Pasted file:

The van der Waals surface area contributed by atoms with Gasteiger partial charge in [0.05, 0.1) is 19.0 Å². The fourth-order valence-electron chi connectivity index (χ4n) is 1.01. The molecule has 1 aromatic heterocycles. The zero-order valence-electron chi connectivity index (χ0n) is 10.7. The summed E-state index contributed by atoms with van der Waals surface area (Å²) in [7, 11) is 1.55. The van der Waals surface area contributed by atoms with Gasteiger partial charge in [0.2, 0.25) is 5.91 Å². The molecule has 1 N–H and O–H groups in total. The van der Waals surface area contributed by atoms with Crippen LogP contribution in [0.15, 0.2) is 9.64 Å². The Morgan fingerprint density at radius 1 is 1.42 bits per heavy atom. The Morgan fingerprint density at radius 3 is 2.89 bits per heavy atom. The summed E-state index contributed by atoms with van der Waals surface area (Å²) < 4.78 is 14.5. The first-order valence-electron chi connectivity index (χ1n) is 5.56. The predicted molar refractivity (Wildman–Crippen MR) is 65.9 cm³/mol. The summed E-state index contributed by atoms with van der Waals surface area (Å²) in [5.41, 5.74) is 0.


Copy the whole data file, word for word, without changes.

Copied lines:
The van der Waals surface area contributed by atoms with Gasteiger partial charge in [0.05, 0.1) is 19.0 Å². The fourth-order valence-electron chi connectivity index (χ4n) is 1.01. The molecule has 1 aromatic heterocycles. The zero-order valence-electron chi connectivity index (χ0n) is 10.7. The summed E-state index contributed by atoms with van der Waals surface area (Å²) in [7, 11) is 1.55. The van der Waals surface area contributed by atoms with Gasteiger partial charge in [0.2, 0.25) is 5.91 Å². The molecule has 1 N–H and O–H groups in total. The van der Waals surface area contributed by atoms with Crippen LogP contribution in [0.15, 0.2) is 9.64 Å². The Morgan fingerprint density at radius 1 is 1.42 bits per heavy atom. The Morgan fingerprint density at radius 3 is 2.89 bits per heavy atom. The summed E-state index contributed by atoms with van der Waals surface area (Å²) < 4.78 is 14.5. The first-order valence-electron chi connectivity index (χ1n) is 5.56. The predicted molar refractivity (Wildman–Crippen MR) is 65.9 cm³/mol. The summed E-state index contributed by atoms with van der Waals surface area (Å²) in [5.41, 5.74) is 0.